Citizen's Center for Disaster Prevention in Kyoto

In Kyoto we visited the Citizen's Center for Disaster Prevention, which is entirely FREE. It's not that big of a complex, but I had an even better time than I expected to have (and hearing that there were earthquake/typhoon etc simulators made my expectations quite high.) 

Yes,  you can experience it all free. Everything is scheduled though, so you can't go about it willy-nilly, but there is a Mud Slide experience, Typhoon experience, 3-D Earthquake experience, Smoke Inhalation experience, and a Fireman video game, amongst other things. They have an English pamphlet, but all of the activities are in Japanese. The staff are extremely kind and helpful. 

 Yeah you can get in this helicopter. Yeah you can.

One of the activities which wasn't scheduled while we were there. 
And yes, the one on the right has his intestines hanging out.

Doro and I went through the activities for Smoke Inhalation, Mudslides, Earthquakes, Typhoons, and the 3-D Earthquake. For the Mudslide, Typhoon, and 3-D Earthquake experiences, you don't have to do anything but experience. Mudslide = aural stimulation (a family stuck in a mudslide), and moving chairs, etc; Typhoon = letting the wind blow at you (you get to choose the velocity); 3-D Earthquake = sitting in a roller coaster chair like the one in that presentation at the beginning of Jurassic Park, and watching the terrifying experiences of an animated boy and his earthquake-prevention robot. In that one, you get rocked all over the place and watch the poor robot get smashed and then come back to life. It was a strange mixture of fun (I mean, you're in a roller coaster chair, flying through the air behind a robot, and it's 3-D!!!!) and terror (I don't ever want to experience the level of earthquake shown in the video).

The Earthquake Activity and the Smoke Inhalation, though, require you to do tasks after a short presentation (almost everything is proceeded by a presentation, telling you all of the facts about the said disaster, and how to keep yourself safe). For the Earthquake, you have to do things like hide beneath the table, turn off appliances, etc, while the entire room shakes at different intensities. In the Smoke Inhalation room, you have to make it through a smoke filled corridor. Our presenter for the Smoke Inhalation room was a really affable old man. I didn't think I'd heard him right when he told us that the smoke smells like pudding (in reality its acrid and burns your lungs, of course, which is why it's dangerous), but the simulated smoke really does smell like pudding.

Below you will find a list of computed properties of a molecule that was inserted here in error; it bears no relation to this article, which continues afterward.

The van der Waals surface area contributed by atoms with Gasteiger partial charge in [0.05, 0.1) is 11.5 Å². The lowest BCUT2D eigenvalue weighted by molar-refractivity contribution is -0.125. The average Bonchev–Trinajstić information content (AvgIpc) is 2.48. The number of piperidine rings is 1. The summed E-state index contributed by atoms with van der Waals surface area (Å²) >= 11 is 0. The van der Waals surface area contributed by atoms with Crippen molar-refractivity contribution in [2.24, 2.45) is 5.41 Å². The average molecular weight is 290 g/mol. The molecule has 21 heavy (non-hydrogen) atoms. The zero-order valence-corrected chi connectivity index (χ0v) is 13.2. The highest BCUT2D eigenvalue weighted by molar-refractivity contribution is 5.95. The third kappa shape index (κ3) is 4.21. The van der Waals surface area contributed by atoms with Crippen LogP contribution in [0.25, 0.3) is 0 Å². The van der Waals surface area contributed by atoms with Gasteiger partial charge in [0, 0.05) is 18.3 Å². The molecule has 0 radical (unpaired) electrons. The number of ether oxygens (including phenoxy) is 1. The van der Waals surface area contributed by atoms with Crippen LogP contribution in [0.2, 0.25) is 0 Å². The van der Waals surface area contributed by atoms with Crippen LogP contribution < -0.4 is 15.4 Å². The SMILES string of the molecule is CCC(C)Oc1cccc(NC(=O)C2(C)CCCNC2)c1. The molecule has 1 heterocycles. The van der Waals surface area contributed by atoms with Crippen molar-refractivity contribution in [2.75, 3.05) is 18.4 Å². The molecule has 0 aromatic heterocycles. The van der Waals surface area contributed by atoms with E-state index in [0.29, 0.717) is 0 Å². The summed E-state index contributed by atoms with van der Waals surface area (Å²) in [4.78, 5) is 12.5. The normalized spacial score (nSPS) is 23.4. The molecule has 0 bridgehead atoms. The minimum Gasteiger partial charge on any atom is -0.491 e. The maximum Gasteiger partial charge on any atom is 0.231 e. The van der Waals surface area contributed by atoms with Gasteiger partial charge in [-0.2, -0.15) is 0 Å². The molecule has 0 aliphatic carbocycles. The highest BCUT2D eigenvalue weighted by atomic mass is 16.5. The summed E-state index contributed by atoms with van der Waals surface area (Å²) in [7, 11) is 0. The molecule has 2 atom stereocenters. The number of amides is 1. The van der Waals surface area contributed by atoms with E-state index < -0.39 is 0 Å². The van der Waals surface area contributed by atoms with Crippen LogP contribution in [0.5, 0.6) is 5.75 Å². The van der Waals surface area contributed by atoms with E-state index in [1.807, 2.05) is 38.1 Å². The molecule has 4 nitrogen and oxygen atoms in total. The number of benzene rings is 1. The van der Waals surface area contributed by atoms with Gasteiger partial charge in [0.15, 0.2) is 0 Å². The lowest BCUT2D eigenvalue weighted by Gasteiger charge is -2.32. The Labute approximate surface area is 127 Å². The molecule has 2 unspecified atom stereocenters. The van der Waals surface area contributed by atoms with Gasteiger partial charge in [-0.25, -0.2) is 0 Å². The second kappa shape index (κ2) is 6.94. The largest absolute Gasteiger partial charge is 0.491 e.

The Center 

About fires and smoke: you think the little lighted signs are going to be a great help in a fire, but half the time we couldn't see the light at all... It really did make me think about how I might act if this were happening to me for real and the smoke didn't smell like pudding. I most definitely learned quite a bit, and highly recommend a visit. It was interesting, and it was a lot of free fun.

Frog partaking in FREE FUN in the rescue helicopter

Thumbs UP.


  1. Somehow i missed these five posts between the pachinko and the fox shrine...this place looks awesome!

    I don't know if you've been talking to the others lately, but while they are definitely going to Kyoto and Osaka during Golden Week, I cannot. 金がなくちゃう。。。わるいね

  2. Yyyeaaah, such posts are called, `Posts which I set to post automatically when I am on trips which did not (post automatically)`, and also `Posts which I could not post until I got my pictures from my camera`. But this place, if you end up going to Kyoto ever and you have time, especially if you`re with a fun friend, is a BLAST. Maybe it is made more fun by the fact that it is free.